Prep time: 45 mins – Cook time: 30 minutes

Makes approximately 6 Jars


20 quandongs, fresh or dried, roughly chopped (Note – if using dried quandongs soak in a little warm water for half an hour, then drain)

¼ cup white wine vinegar

4 small chillies, de-seeded and sliced finely

1 tsp sea salt

1 tbsp dark brown sugar


Simmer the quandong, chillies in the vinegar with salt and sugar over low heat, until the mixture has become reduced and the quandongs soft and mushy, about 30 minutes.

Test the sauce which should coat the back of a spoon without running straight off.  Spoon sauce into sterilised jars.

Serving suggestions: This sauce can be used as a dipping sauce, with meats, vegetables and seafood. It can also be added to soups, stews and slow cooked dishes.

Notes: Store the sauce in the refrigerator, keeps well for many months.

Bill Semple is very encyclopaedic on the topic quandongs; from a growing perspective, where they grow, preserving, through to using in the kitchen. He has passed on much of his knowledge to me over the last 3 years, as he is getting older, and is no longer able to forage for quandongs in his known locations. The flavour of Bill’s pie is sensational with a good balance of sweetness and tart acidity.

My family and friends love a quandong pie, especially with good espresso coffee.

Bill Semple’s Quandong Pie
Prep time: 25 mins – Cook time: 45 mins –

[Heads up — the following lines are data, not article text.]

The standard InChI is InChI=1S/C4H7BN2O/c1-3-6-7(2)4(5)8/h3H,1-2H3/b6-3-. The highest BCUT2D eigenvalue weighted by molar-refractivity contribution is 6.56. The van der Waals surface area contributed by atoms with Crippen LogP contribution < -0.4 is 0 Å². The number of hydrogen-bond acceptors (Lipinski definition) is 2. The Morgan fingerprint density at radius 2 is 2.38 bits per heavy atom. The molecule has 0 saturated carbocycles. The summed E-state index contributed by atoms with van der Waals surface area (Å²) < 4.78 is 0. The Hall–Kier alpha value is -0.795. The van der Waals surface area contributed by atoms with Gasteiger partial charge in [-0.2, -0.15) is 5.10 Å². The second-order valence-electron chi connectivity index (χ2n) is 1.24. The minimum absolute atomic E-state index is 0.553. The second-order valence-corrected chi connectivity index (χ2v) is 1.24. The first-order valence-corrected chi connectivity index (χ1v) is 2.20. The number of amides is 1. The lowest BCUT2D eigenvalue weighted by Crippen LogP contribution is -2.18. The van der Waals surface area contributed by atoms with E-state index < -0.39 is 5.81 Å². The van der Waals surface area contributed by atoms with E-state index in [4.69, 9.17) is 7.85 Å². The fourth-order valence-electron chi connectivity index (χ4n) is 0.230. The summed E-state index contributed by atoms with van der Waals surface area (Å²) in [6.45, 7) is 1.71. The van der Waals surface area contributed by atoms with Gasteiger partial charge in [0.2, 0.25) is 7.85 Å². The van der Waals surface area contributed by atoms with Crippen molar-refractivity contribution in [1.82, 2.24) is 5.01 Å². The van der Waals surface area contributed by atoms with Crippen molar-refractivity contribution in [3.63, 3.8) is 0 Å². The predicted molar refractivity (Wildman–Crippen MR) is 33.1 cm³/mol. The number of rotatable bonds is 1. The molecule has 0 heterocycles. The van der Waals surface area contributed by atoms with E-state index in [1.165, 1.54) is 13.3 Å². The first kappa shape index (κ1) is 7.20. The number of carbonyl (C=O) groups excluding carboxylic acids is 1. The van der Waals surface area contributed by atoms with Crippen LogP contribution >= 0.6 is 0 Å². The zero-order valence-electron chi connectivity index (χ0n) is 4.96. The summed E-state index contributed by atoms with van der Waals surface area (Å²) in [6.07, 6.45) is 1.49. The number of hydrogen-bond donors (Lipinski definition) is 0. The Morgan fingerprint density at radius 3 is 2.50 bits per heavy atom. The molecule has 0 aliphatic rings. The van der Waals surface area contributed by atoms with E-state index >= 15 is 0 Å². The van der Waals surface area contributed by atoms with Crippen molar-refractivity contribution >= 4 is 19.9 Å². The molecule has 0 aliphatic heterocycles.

Serves 4
2 cups of dried quandongs (or substitute a cup of rhubarb)
3 tbs sugar
1 teaspoon cornflour
2 sheets of shortcrust pastry
250 g of apple puree
Note: you could add a star anise to the stewed fruit too for a twist.
Preheat oven to 180 C (or 160 fan-forced).
Rehydrate and stew quandongs in a small amount of water (adding more when necessary) on low heat, in a medium saucepan
Add cornflour, apple puree and sugar. Personal taste to determine how much sugar, add more or less than 3 tablespoons if you like.
Meanwhile: Grease (butter) inside of small pie dish (no larger than a 24cm) and line with 1 sheet of pastry, with overhang. Fully line with baking paper and weigh down with lots of rice (that can be reused) Pre cook base at 180 degrees C for 10-15 minutes, until hard.
Add cooled quandong stew to dish – do not overfill – and after brushing edges of base with milk, cover with the second sheet of pastry. Cut a small “X” at the top to allow air out. Brush top with milk.
cook for 30-45 minutes (depends on how hot quandong stew was when added to the pie dish) at 180 degrees C until quandong stew is just about to break out of top. Put pie dish on a tray in oven in case of a blow out.

Serving suggestions: Greek yoghurt is the perfect accompaniment and espresso coffee is a wonderful beverage to accompany the pie.

Bon Appetit!

Robbie Robinson

Based in Orange, Ex-teacher and Purveyor of business “The Market Cat” or Robbie Robinson as he is more typically known, has been providing top-quality Central West produce to leading restaurants/ and hotels to Sydney, The Blue Mountains, Canberra, and Qantas since 1985.